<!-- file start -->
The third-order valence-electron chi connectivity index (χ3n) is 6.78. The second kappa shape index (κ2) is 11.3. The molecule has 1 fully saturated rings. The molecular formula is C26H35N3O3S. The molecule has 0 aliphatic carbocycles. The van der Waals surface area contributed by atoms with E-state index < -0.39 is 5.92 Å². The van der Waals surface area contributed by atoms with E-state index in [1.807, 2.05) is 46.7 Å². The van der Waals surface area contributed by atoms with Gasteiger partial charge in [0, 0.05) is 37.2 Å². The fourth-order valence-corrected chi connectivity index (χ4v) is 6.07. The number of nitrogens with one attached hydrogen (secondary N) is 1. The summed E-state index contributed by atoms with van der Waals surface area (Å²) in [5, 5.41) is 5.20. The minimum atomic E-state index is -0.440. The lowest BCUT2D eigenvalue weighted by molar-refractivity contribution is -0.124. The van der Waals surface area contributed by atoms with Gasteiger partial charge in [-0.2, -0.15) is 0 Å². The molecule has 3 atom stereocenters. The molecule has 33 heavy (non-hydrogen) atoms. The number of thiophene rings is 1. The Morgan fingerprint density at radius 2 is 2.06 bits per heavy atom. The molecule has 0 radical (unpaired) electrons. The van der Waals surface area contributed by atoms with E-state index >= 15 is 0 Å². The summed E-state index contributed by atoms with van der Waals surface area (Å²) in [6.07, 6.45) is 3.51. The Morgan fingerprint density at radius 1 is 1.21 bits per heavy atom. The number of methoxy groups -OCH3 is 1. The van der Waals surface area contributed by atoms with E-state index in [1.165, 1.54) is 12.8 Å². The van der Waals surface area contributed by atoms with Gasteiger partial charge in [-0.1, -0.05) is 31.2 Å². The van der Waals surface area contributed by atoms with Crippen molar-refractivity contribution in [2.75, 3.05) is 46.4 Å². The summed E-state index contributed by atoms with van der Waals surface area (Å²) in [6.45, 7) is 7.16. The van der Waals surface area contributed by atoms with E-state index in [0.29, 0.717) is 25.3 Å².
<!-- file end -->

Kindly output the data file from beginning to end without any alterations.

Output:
The third-order valence-electron chi connectivity index (χ3n) is 6.78. The second kappa shape index (κ2) is 11.3. The molecule has 1 fully saturated rings. The molecular formula is C26H35N3O3S. The molecule has 0 aliphatic carbocycles. The van der Waals surface area contributed by atoms with E-state index < -0.39 is 5.92 Å². The van der Waals surface area contributed by atoms with E-state index in [1.807, 2.05) is 46.7 Å². The van der Waals surface area contributed by atoms with Gasteiger partial charge in [0, 0.05) is 37.2 Å². The fourth-order valence-corrected chi connectivity index (χ4v) is 6.07. The number of nitrogens with one attached hydrogen (secondary N) is 1. The summed E-state index contributed by atoms with van der Waals surface area (Å²) in [5, 5.41) is 5.20. The minimum atomic E-state index is -0.440. The lowest BCUT2D eigenvalue weighted by molar-refractivity contribution is -0.124. The van der Waals surface area contributed by atoms with Gasteiger partial charge in [-0.2, -0.15) is 0 Å². The molecule has 3 atom stereocenters. The molecule has 33 heavy (non-hydrogen) atoms. The number of thiophene rings is 1. The Morgan fingerprint density at radius 2 is 2.06 bits per heavy atom. The molecule has 0 radical (unpaired) electrons. The van der Waals surface area contributed by atoms with E-state index >= 15 is 0 Å². The summed E-state index contributed by atoms with van der Waals surface area (Å²) in [6.07, 6.45) is 3.51. The Morgan fingerprint density at radius 1 is 1.21 bits per heavy atom. The number of methoxy groups -OCH3 is 1. The van der Waals surface area contributed by atoms with E-state index in [1.165, 1.54) is 12.8 Å². The van der Waals surface area contributed by atoms with Gasteiger partial charge in [-0.1, -0.05) is 31.2 Å². The van der Waals surface area contributed by atoms with Crippen molar-refractivity contribution in [2.75, 3.05) is 46.4 Å². The summed E-state index contributed by atoms with van der Waals surface area (Å²) in [6.45, 7) is 7.16. The van der Waals surface area contributed by atoms with E-state index in [0.29, 0.717) is 25.3 Å².